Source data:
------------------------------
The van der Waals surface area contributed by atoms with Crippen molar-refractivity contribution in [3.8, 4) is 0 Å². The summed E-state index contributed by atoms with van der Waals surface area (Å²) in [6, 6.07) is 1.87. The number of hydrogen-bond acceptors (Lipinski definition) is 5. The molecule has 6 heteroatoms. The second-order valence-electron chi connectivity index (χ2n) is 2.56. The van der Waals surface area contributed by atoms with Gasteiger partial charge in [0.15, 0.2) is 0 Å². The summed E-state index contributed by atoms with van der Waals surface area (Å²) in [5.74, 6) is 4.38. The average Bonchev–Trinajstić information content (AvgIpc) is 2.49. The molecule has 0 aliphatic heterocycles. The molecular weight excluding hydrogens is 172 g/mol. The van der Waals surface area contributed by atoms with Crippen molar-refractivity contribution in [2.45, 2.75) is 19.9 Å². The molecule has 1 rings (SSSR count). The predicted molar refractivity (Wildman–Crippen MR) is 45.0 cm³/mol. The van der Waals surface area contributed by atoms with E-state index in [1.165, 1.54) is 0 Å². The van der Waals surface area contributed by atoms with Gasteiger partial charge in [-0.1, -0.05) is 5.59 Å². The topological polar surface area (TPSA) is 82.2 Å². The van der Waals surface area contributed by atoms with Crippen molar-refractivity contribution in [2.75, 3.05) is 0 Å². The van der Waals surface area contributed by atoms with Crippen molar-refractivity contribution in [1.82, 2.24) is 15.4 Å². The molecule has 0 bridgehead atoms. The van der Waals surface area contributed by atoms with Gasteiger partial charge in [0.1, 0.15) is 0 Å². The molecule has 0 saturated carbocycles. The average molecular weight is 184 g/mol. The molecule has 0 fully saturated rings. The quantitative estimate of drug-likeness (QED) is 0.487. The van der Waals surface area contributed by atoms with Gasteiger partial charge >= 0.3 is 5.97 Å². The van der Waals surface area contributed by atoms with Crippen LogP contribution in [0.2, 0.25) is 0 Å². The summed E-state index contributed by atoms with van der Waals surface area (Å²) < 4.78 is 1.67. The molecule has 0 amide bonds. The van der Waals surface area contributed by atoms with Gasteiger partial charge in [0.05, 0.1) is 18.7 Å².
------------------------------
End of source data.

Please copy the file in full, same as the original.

The van der Waals surface area contributed by atoms with Crippen molar-refractivity contribution in [3.8, 4) is 0 Å². The summed E-state index contributed by atoms with van der Waals surface area (Å²) in [6, 6.07) is 1.87. The number of hydrogen-bond acceptors (Lipinski definition) is 5. The molecule has 6 heteroatoms. The second-order valence-electron chi connectivity index (χ2n) is 2.56. The van der Waals surface area contributed by atoms with Gasteiger partial charge in [0.15, 0.2) is 0 Å². The summed E-state index contributed by atoms with van der Waals surface area (Å²) in [5.74, 6) is 4.38. The average Bonchev–Trinajstić information content (AvgIpc) is 2.49. The molecule has 0 aliphatic heterocycles. The molecular weight excluding hydrogens is 172 g/mol. The van der Waals surface area contributed by atoms with Crippen molar-refractivity contribution in [2.45, 2.75) is 19.9 Å². The molecule has 1 rings (SSSR count). The predicted molar refractivity (Wildman–Crippen MR) is 45.0 cm³/mol. The van der Waals surface area contributed by atoms with E-state index in [1.165, 1.54) is 0 Å². The van der Waals surface area contributed by atoms with Gasteiger partial charge in [-0.1, -0.05) is 5.59 Å². The topological polar surface area (TPSA) is 82.2 Å². The van der Waals surface area contributed by atoms with Crippen molar-refractivity contribution in [2.75, 3.05) is 0 Å². The van der Waals surface area contributed by atoms with Crippen molar-refractivity contribution in [1.82, 2.24) is 15.4 Å². The molecule has 0 bridgehead atoms. The van der Waals surface area contributed by atoms with Gasteiger partial charge in [0.1, 0.15) is 0 Å². The molecule has 0 saturated carbocycles. The average molecular weight is 184 g/mol. The molecule has 0 fully saturated rings. The quantitative estimate of drug-likeness (QED) is 0.487. The van der Waals surface area contributed by atoms with Gasteiger partial charge >= 0.3 is 5.97 Å². The van der Waals surface area contributed by atoms with Crippen LogP contribution in [0.2, 0.25) is 0 Å². The summed E-state index contributed by atoms with van der Waals surface area (Å²) < 4.78 is 1.67. The molecule has 0 amide bonds. The van der Waals surface area contributed by atoms with Gasteiger partial charge in [0.05, 0.1) is 18.7 Å².